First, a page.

March 16, 1999
A Review by Pat and Ernie Pinson
The Dutch are back! For the second time this season, a group of Low Country musicians captivated the Mobile Chamber Music audience. This time an a cappella Vocal Ensemble known as QUINK presented a program of 20th century English music in USA's fine Laidlaw recital hall. Composed by Ralph Vaughn Williams, the music evolved effortlessly with a floating quality absolutely free of pushing. The voices interwove -- all equal in the parts and all equal in quality of tone. The music took on a life of its own apart from the grid structure of measures and beats, and breathed and sighed as if one voice were singing. In the song "Rest," the phrase endings seemed calculated to match the natural acoustical dying away of sound which made one of the most magical moments of performance that we have heard in a very long time.
The two sets of pieces for chorus by Benjamin Britten were more chromatic and at times atonal. Not music for amateurs! Written for a chorus, the music took on new shades when sung by one person to a part. And the intonation was flawless. The last work for chorus that Britten wrote, Sacred and Profane (1975) incorporates bold harmonic sequences and demands strong vocal technique. The dissonances were gritty and the unisons were pristine. Vocal gymnastics of birdcalls or glissandos never obscured the choral sound. Sometimes echoes were built into the texture, and other times a soprano melody floated over a seamless synchronous sound. The final piece of this series, A Death, was more orchestral than vocal. They bounce off one another and bellow, twinkle, tinkle, slur, echo as if a group of different animals were squawking, barking, chirping and quacking in this danse macabre. This music is not a place for the insecure singer, and QUINK handled it with ease.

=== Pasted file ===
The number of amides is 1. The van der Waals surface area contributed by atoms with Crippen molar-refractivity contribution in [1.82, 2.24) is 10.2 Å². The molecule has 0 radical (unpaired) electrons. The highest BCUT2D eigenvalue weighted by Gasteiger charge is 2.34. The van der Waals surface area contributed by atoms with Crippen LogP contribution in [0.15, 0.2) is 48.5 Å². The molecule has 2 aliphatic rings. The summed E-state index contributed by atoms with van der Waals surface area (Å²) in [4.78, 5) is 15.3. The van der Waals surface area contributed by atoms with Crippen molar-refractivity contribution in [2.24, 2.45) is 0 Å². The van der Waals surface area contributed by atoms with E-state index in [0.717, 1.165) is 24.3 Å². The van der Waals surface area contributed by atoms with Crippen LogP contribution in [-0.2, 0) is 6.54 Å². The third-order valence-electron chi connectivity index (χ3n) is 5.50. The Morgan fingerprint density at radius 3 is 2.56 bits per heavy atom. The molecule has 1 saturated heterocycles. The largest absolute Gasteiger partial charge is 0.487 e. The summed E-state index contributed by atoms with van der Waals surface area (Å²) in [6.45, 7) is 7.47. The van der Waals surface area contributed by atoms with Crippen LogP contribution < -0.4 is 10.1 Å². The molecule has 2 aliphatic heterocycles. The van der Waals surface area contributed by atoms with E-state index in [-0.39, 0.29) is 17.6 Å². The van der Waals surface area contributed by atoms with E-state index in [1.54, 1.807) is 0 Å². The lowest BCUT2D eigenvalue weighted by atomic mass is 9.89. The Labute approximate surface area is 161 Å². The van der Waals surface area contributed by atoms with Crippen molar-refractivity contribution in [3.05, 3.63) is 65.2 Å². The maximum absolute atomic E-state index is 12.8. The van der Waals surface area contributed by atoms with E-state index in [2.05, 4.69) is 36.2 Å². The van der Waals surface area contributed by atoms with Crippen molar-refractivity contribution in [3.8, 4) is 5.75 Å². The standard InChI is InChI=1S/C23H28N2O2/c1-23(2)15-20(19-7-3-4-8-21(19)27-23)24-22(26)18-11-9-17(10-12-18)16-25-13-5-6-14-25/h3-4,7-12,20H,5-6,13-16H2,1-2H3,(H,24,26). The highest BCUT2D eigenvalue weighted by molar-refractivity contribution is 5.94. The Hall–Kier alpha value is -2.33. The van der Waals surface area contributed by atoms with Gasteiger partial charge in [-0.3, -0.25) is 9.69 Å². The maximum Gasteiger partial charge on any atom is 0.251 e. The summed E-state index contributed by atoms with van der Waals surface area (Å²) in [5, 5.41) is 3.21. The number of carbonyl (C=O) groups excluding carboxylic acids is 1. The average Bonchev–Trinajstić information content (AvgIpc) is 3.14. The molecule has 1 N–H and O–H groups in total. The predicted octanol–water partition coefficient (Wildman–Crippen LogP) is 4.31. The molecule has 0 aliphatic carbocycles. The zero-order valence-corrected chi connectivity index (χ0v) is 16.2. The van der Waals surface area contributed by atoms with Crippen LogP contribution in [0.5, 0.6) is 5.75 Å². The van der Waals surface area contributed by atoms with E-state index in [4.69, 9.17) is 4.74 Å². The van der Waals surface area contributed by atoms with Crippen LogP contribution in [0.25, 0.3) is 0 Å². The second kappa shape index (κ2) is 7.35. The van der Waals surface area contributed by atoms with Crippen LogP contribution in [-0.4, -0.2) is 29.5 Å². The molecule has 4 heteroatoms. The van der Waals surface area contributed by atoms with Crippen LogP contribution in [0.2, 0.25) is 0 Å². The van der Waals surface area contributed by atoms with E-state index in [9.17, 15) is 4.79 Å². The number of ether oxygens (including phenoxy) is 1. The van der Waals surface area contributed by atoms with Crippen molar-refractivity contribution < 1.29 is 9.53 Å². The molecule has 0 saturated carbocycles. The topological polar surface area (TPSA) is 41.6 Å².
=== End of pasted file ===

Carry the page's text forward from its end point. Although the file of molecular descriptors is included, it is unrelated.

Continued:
Midway through the second half, the lighter works of M. Seiber were a welcome relief. This move to central European Yugoslav Folksongs harked back to brighter days in this war- torn country. This set of folksongs was full of the bittersweet major-minor shifts common to that part of Europe, and was an interesting complement to the madrigal-like setting of the English folksongs which began the program. Seiber was actually Hungarian by birth but lived and taught in England most of his life (d. 1960). The following Three Nonsense Songs on limericks of Edward Lear were matched by facial expressions and comic sounds by the performers.
There was an encore group of Broadway show tunes, however, which were lighter and more familiar. The group moved out in front of their music stands -- Remember the Swingle Singers with all the nonsense syllables? Well, Besame Mucho was filled with trills, plops, docks, and rolls. In If Ever I Would Leave You they used close harmony, and My Romance was pure silk with no seams. The last two were choreographed and orchestrated(!) Ain't Misbehavin' was complete with Fats Domino trumpet-voice, and the old victrola German song Don't Say Goodby was a poor quality, very old recording replete with scratches and a stuck needle all in mimicked fun. Wow! What an evening of vocal virtuosity! There are several CDs by this group. Go out and buy one.